Sometimes, you are provided a table that contains blank cells where it would be a lot easier to manipulate the data if the dataset had been filled with the same value. Why?
Excel cannot recognize empty cells when you sort, filter the data or create a pivot table. In this case, you need to fill in all the blanks. So, let’s take a look at how to manipulate this data so it’s easier to run a pivot table or filter over it.
We’ll take a look at an example, a familiar one for a lot of people, where you need to fill in a large number of blank cells with a value or a formula. In the example below, we need the blank cells to reflect the relevant “Employee” and “Country”, ie cell B4 should be “Bob” etc.
Interesting read – How To Unsort In Excel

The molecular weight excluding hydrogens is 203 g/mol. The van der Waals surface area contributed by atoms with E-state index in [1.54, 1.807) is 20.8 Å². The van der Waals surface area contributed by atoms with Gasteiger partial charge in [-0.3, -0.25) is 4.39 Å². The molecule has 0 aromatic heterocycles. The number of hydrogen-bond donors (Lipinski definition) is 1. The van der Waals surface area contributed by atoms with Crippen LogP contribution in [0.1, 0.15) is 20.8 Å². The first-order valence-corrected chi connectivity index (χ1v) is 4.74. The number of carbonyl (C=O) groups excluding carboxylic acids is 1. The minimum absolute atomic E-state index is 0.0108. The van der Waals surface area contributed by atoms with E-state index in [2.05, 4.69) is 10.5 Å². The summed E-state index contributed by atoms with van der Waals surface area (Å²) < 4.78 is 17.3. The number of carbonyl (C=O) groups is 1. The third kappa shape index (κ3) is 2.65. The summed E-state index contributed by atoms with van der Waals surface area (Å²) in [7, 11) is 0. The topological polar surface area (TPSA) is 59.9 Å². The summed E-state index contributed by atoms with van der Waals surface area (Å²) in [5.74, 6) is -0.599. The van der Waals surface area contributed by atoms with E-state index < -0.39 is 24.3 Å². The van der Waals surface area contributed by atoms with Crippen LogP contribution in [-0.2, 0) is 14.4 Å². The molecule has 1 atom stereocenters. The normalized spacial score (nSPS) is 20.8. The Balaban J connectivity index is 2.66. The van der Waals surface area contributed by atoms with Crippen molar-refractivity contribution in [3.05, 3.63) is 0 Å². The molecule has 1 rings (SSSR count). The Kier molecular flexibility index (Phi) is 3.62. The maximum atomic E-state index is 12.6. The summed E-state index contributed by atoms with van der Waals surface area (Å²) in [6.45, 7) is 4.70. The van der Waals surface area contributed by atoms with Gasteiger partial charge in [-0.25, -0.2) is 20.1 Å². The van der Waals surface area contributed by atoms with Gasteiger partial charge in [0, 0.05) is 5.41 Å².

Fill Blanks With Value Above Using ‘Go-To Special’ And Formula
There are only two steps involved in filling in all the blank cells.
The first step is to identify and select all the blank cells. In this example, this would be done easily enough by highlighting them individually. However, if you have a data set with thousands of rows and weren’t sure where the blank cells were, it would be a bit of a nightmare!
To automatically highlight blanks cells, we need:
- Highlight the table with blank cells
- Press F5
- Press Special… (or Home Tab, Find & Select, Go To Special)
- Select “Blanks” (or Alt+K)
- Press Ok
Excel will then highlight all the blank cells in the area highlighted. If we wanted to run a pivot table or filter this data set to analyze the various stock items, we would need to put the “Employee” and “Country” in each row. So to do this:
- Make the first blank cell equal to the one above it, ie “=C3”.
- Press “Ctrl” + “Enter” to fill.
Try this yourself next time you are analyzing a large data set and let me know how it goes!
If there are any specific tips you’d like me to put up next time, please get in contact!
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